Sallie Baliunas

Robert C. Balling, Jr.

Patrick J. Michaels

Dr. Willie H. Soon

Sylvan H. Wittwer

David E. Wojick

 

Sallie Baliunas, PhD, is Senior Staff Physicist at the Harvard-Smithsonian Center for Astrophysics and is Deputy Director of Mount Wilson Observatory. Dr. Baliunas serves as Senior Scientist at the George C. Marshall Institute in Washington, D.C., and chairs the Institute’s Science Advisory Board.

Dr. Baliunas is also an Adjunct Professor at Tennessee State University and contributing editor to World Climate Report. Her awards include the Newton-Lacy-Pierce Prize of the American Astronomical Society, the Petr [sic] Beckmann Award for Scientific Freedom and the Bok Prize from Harvard University. She has written over 200 scientific research articles.

In 1991, Discover magazine profiled her as one of America’s outstanding women scientists. She is technical consultant for a science-fiction television series, Gene Roddenberry’s Earth: Final Conflict.

Dr. Baliunas received her MA and PhD degrees in Astrophysics from Harvard University.

 

Robert C. Balling, Jr., PhD, is the Director of the Laboratory of Climatology at Arizona State University.

Dr. Balling is also the author of The Heated Debate (Pacific Research Institute for Public Policy, 1992), a book looking at the issue of global climate change.

Dr. Balling is one of the world's most prolific contributors to the scientific literature on global warming. He has authored or co-authored over 100 journal articles and has lectured worldwide on climate change. He contributes a biweekly article to World Climate Report.

He received his AB degree at Wittenberg University in 1974, his MA from Bowling Green State University in 1975 and his PhD from the University of Oklahoma in 1979.

 

Patrick J. Michaels, PhD, is a Professor of Environmental Sciences at University of Virginia and is Virginia State Climatologist.

Dr. Michaels has been President of the American Association of State Climatologists and Program Chair of the Applied Climatology Committee of the American Meteorological Society.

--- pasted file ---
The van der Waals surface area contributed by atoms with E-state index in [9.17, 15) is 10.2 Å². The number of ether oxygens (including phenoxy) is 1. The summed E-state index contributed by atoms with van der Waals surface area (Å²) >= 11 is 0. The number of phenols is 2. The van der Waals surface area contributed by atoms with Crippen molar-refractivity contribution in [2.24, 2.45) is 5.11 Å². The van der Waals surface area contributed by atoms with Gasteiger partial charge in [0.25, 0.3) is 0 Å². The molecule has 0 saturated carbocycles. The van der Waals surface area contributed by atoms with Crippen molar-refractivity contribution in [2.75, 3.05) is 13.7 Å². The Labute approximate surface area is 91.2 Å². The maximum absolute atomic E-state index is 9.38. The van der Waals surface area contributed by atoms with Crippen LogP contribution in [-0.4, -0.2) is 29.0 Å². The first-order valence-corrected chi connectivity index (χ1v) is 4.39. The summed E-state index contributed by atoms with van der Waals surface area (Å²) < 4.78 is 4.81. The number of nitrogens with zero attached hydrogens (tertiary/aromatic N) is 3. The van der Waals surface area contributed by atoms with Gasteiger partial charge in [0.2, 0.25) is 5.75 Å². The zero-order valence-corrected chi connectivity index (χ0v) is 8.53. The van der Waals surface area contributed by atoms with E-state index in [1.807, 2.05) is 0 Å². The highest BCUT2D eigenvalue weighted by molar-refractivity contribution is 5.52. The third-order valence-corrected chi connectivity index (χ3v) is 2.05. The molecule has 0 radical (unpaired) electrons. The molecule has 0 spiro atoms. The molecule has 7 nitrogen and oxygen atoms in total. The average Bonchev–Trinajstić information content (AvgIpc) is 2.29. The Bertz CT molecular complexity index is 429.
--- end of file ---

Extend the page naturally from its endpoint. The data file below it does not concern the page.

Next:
Dr. Michaels has published over 250 popular and scientific articles on climate and its impact on society, including a book, Sound and Fury: The Science and Politics of Global Warming (Cato Books, 1992). He is the Chief Editor of World Climate Report. The magazine Nature has called Dr. Michaels one of the United States' most popular speakers on global warming.

He received his BA and MS degrees from the University of Chicago and a PhD in Ecological Climatology from the University of Wisconsin-Madison in 1979.

 

Dr. Willie H. Soon is a research scientist at the Harvard-Smithsonian Center for Astrophysics. His areas of research include terrestrial climate modeling, atomic and molecular inelastic interactions, detection of extra-solar planetary systems, long-term brightness variation of the Sun, magnetic variability in the Sun and Solar-type stars, and work with adaptive optics for the 100-inch telescope at Mount Wilson Observatory.

Dr. Soon's Ph.D. (1991) in aerospace engineering is from the University of Southern California. Both his undergraduate and Masters of Science degrees are also from USC. He is a visiting scientist at the George C. Marshall Institute and an astronomer at Mount Wilson Observatory.

Dr. Soon is the author or co-author of 27 papers in the refereed scientific literature and a contributor to several books and magazines. He is a contributing editor to World Climate Report and member of the American Astrophysical Society, American Geophysical Union, and International Astronomical Union.

 

Sylvan H. Wittwer, PhD, is Director Emeritus of the Agricultural Experiment Station at Michigan State University and Professor Emeritus of Horticulture. Dr. Wittwer also conducted the original studies on atmospheric CO2 enhancement of the production of food crops.

Chairman of the Board on Agriculture of the National Research Council from 1973 to 1977, Dr. Wittwer has served as a consultant for all International Agricultural Research Centers, all U.S. federal agencies relating to agriculture and environment, the United Nations Development Program and the World Bank.

Dr. Wittwer is also the author of more than 750 peer-reviewed studies as well as the book Food, Climate, and Carbon Dioxide (CRC Press, 1995).

 

David E. Wojick, PhD, is an expert in benefit and cost analysis, especially of federal laws and regulations.

Dr. Wojick has been on the faculty of Carnegie Mellon University, where he helped found the Department of Engineering and Public Policy. He has also served on the staffs of the Office of Naval Research, the Naval Research Laboratory, the Environmental Protection Agency, and the Army Corps of Engineers.

Dr. Wojick is the principle author of the benefit/cost regulations for federal water resources projects. He has a BS in Civil Engineering and a PhD in the Logic of Science.